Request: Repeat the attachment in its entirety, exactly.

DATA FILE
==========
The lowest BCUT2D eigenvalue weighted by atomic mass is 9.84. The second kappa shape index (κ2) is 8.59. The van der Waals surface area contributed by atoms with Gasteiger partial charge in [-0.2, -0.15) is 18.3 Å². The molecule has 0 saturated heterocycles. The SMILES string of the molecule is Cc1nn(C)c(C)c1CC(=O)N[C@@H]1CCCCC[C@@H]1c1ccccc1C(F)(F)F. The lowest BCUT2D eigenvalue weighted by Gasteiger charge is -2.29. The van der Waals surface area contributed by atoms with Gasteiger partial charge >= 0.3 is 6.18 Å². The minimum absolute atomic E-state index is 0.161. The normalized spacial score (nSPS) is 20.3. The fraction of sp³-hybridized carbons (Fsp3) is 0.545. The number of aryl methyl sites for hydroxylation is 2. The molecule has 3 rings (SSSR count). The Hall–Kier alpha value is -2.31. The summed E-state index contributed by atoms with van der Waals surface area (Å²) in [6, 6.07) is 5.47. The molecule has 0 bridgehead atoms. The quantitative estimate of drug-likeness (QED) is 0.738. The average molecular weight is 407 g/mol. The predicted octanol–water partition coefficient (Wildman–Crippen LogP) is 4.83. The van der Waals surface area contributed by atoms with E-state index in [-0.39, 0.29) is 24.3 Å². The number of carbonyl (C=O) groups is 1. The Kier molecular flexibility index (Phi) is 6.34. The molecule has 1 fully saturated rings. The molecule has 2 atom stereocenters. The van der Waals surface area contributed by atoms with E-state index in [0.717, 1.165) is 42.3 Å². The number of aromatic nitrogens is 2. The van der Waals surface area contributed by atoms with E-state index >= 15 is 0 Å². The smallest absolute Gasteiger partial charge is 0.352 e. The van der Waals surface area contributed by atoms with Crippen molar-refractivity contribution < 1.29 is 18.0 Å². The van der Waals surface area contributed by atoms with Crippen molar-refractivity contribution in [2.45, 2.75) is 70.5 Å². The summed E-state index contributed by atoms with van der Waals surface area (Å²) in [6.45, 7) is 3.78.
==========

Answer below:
The lowest BCUT2D eigenvalue weighted by atomic mass is 9.84. The second kappa shape index (κ2) is 8.59. The van der Waals surface area contributed by atoms with Gasteiger partial charge in [-0.2, -0.15) is 18.3 Å². The molecule has 0 saturated heterocycles. The SMILES string of the molecule is Cc1nn(C)c(C)c1CC(=O)N[C@@H]1CCCCC[C@@H]1c1ccccc1C(F)(F)F. The lowest BCUT2D eigenvalue weighted by Gasteiger charge is -2.29. The van der Waals surface area contributed by atoms with Gasteiger partial charge >= 0.3 is 6.18 Å². The minimum absolute atomic E-state index is 0.161. The normalized spacial score (nSPS) is 20.3. The fraction of sp³-hybridized carbons (Fsp3) is 0.545. The number of aryl methyl sites for hydroxylation is 2. The molecule has 3 rings (SSSR count). The Hall–Kier alpha value is -2.31. The summed E-state index contributed by atoms with van der Waals surface area (Å²) in [6, 6.07) is 5.47. The molecule has 0 bridgehead atoms. The quantitative estimate of drug-likeness (QED) is 0.738. The average molecular weight is 407 g/mol. The predicted octanol–water partition coefficient (Wildman–Crippen LogP) is 4.83. The van der Waals surface area contributed by atoms with E-state index in [-0.39, 0.29) is 24.3 Å². The number of carbonyl (C=O) groups is 1. The Kier molecular flexibility index (Phi) is 6.34. The molecule has 1 fully saturated rings. The molecule has 2 atom stereocenters. The van der Waals surface area contributed by atoms with E-state index in [0.717, 1.165) is 42.3 Å². The number of aromatic nitrogens is 2. The van der Waals surface area contributed by atoms with E-state index >= 15 is 0 Å². The smallest absolute Gasteiger partial charge is 0.352 e. The van der Waals surface area contributed by atoms with Crippen molar-refractivity contribution < 1.29 is 18.0 Å². The van der Waals surface area contributed by atoms with Crippen molar-refractivity contribution in [2.45, 2.75) is 70.5 Å². The summed E-state index contributed by atoms with van der Waals surface area (Å²) in [6.45, 7) is 3.78.